B is going to be affected by the trip, one way or another. Unless you're planning on shutting down the team for two weeks, B will be covering for you (as far as that team goes) and A. B will be responsible for getting A's and B's jobs covered and supervising D. There is no way B should have found out by accident. You were discussing logistics. B is a vital part of those logistics, and should have been in on the planning from the beginning. At that point, you could have put being in charge for two weeks as an opportunity to shine.

Assuming B is competent, there's no real need to explain the business reasons to B, because B can see them. (Don't take the email literally. B knows what's going on and is showing what B's not happy about.) B can also see that this is likely to push A more into the problem-solving role, and therefore B more into the internals, meaning that it's likely that A will always be preferred for trips in the future. A is being set up for more visibility in the company, and likely a better career path. While none of this is necessarily the case, B's new and is likely to be wondering about this, particularly since you're concentrating on A and letting B find out B's responsible for supporting this.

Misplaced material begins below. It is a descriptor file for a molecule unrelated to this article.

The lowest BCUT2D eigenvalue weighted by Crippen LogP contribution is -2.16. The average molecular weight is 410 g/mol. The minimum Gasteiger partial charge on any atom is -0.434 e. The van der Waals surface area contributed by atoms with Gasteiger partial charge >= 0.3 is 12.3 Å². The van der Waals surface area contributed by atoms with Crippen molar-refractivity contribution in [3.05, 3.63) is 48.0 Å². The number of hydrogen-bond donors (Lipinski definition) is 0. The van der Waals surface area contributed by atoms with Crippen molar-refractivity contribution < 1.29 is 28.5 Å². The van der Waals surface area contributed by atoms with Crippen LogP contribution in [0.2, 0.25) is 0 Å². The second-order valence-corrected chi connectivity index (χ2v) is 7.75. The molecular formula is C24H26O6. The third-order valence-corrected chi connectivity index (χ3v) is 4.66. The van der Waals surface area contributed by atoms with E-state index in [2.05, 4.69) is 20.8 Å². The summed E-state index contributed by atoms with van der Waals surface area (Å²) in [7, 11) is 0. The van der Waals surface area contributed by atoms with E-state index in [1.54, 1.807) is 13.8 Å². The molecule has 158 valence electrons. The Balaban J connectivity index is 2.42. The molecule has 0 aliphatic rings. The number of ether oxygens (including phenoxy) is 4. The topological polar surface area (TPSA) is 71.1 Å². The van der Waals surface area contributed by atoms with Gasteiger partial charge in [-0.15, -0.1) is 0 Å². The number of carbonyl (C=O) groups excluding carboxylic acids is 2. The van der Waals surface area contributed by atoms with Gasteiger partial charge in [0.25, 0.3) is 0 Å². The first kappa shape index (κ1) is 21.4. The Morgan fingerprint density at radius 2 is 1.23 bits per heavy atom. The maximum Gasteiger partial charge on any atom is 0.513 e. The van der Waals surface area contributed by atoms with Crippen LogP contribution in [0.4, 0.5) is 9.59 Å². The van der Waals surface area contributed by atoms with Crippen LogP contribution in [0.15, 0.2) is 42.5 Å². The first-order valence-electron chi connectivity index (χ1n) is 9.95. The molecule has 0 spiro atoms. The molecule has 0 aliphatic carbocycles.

Now, I don't know B, you, or the company culture, but "Just gives a bit of a bad feeling being left out." in an email could mean minor hurt feelings or a major morale issue. Assuming you want B to stay with the team and be happy with it, you probably want to see what you can do.

Consider asking for more travel money so B can go with. That would solve the main problem. Figure out the chances of getting a similar trip for B later on.